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Types of exercises

Three fundamentally different exercises are available to the coach/instructor. These are:

Classic exercises

Unfortunately, not every exercise changes the regular rowing stroke. While that should actually be the starting point of an exercise. The degree to which the exercise affects the regular rowing stroke is called transfer. So there are exercises with inherently poor transfer and exercises with inherently good transfer. The exercises with inherently poor transfer, are called classic exercises.

It is important here to distinguish between the intention of the coach/instructor and the way muscles learn. Because that (positive) intention, is not always 'understood' by the muscles. The ingrained rowing movement is in the rower's muscle memory. A movement once ingrained is change-averse, which is why unlearning is so difficult. When the muscles can, they prefer to learn a new movement rather than change the old one. A good example is rowing with un-turned blade to increase putting away depth. During that exercise, the depth is well present: a new motor programme takes care of this. However, when returning to the normal stroke, that depth disappears completely: the old motor programme is active again.

Examples of classic exercises are:
Squared blades;
Pause paddling or easy all.

Fortunately, there are also two modern approaches available that do not have this drawback. 

Cybernetic exercises

The starting point here is that the boat teaches the rower how to row. In this approach, the coach/instructor uses the boat to give feedback to the rower. This approach is called cybernetic because there is a feedback loop: the rower makes a movement, the boat reacts to this movement, the rower perceives this boat reaction and adjusts his movement accordingly. Boats with the most feedback are the small boats with as few rowers as possible (pair and skiff), but a C1 is also ideally suited for this. Cybenetic exercises thus make use of this approach. The coach/instructor can support this in two ways:

First, the coach/instructor can give the rower focus: The rower can do this by looking (visual), by feeling (kinistetic) or by listening (auditory). For example: that the rowing rhythm is good, you can hear. That the sliding is good, you can feel. That the finish is good, you can see from the blade. In this way, the rower can check himself by knowing how to get feedback on his own rowing motion.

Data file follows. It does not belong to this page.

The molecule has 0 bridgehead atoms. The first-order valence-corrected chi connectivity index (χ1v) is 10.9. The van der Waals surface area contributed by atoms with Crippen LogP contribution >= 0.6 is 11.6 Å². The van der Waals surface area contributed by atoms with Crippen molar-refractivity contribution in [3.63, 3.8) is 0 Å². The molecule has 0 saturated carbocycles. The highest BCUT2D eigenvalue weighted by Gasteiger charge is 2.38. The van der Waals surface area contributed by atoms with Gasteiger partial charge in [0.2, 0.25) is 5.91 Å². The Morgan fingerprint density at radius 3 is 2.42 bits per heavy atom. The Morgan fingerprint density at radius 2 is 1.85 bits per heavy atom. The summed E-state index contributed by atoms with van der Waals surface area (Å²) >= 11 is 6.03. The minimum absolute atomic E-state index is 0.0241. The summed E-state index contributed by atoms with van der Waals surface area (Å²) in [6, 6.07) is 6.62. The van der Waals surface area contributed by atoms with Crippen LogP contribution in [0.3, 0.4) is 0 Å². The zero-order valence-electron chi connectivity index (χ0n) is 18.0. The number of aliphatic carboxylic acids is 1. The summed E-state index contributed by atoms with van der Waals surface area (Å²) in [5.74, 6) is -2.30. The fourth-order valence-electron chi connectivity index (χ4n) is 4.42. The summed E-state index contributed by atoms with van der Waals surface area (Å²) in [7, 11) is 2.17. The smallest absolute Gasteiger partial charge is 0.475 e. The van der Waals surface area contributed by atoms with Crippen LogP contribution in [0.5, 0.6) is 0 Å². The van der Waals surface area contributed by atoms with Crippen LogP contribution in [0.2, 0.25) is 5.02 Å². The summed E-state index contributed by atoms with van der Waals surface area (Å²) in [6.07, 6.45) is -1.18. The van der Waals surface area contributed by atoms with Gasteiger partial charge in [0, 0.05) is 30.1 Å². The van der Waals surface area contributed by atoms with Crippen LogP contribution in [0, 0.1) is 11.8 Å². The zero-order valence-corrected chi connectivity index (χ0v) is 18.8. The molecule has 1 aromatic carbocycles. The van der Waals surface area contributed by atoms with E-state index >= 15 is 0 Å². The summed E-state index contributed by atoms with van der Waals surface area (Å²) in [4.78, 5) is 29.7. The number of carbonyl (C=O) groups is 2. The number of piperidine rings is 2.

Second, the coach/instructor can give the rower a rowing rule: what to do in response to what the boat does. For example, the coach/instructor sees that at the pull-out of a skiff, the left hand does not move down and the right hand wants to. As a result, the boat is on port side. The rowing rule given by the coach/instructor to the rower is then: "When you notice that the boat is on port side, push your left hand down deeper at the finish!".

Examples of cybernetic exercises are:

Lay side;
Stroke against crew.

Motor exercises

With the motor approach, the coach/instructor does not make the rower translate a given command into muscle movement, but provides maximum support in doing so. Thereby, the movement space is stretched  – often with a differential exercise  – and attention is paid to a good transfer. Read more about motor coaching here.

Examples of motor exercises are:
Trunc throwing;
Dynamic lengthening


Whatever approach you take as a coach/instructor, it is important that you see a significant change in the rowers' regular stroke. If this change or improvement is lacking, then your approach is not satisfactory and you need to try something else. Because if you don't see this change/improvement, then you end up with the coaching ritual. In this coaching ritual:


  • as coach, you give instructions to the rowers;
  • the rowers find your instructions very valuable;
  • the rowers are very satisfied with your coaching;
  • but nothing changes in the rowers' regular stroke.

This is similar to a ritual rain dance: everyone knows it's not going to rain, but it dances so nicely! Many classical coaches/instructors are used to seeing little or minimal change and are thus satisfied with small improvements in the regular rowing stroke. This is in contrast to modern coaches/instructors, who are instead used to significant changes and begin to doubt themselves when these are omitted...

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